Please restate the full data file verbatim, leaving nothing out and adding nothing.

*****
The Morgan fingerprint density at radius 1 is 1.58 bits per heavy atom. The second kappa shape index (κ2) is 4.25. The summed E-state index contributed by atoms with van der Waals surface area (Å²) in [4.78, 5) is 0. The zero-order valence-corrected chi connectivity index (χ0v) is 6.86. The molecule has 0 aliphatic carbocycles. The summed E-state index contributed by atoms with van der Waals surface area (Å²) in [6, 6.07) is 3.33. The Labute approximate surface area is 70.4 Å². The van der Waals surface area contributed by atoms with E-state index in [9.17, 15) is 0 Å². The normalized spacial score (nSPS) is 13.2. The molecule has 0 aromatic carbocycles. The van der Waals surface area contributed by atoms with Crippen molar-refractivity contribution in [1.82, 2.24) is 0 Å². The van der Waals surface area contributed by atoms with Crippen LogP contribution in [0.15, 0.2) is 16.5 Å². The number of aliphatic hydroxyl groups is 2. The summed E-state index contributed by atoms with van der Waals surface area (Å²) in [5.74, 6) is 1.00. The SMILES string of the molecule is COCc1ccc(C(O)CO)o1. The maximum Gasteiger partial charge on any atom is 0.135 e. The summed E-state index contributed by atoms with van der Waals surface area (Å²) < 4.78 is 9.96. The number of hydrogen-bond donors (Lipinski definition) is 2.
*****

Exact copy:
The Morgan fingerprint density at radius 1 is 1.58 bits per heavy atom. The second kappa shape index (κ2) is 4.25. The summed E-state index contributed by atoms with van der Waals surface area (Å²) in [4.78, 5) is 0. The zero-order valence-corrected chi connectivity index (χ0v) is 6.86. The molecule has 0 aliphatic carbocycles. The summed E-state index contributed by atoms with van der Waals surface area (Å²) in [6, 6.07) is 3.33. The Labute approximate surface area is 70.4 Å². The van der Waals surface area contributed by atoms with E-state index in [9.17, 15) is 0 Å². The normalized spacial score (nSPS) is 13.2. The molecule has 0 aromatic carbocycles. The van der Waals surface area contributed by atoms with Crippen molar-refractivity contribution in [1.82, 2.24) is 0 Å². The van der Waals surface area contributed by atoms with Crippen LogP contribution in [0.15, 0.2) is 16.5 Å². The number of aliphatic hydroxyl groups is 2. The summed E-state index contributed by atoms with van der Waals surface area (Å²) in [5.74, 6) is 1.00. The SMILES string of the molecule is COCc1ccc(C(O)CO)o1. The maximum Gasteiger partial charge on any atom is 0.135 e. The summed E-state index contributed by atoms with van der Waals surface area (Å²) < 4.78 is 9.96. The number of hydrogen-bond donors (Lipinski definition) is 2.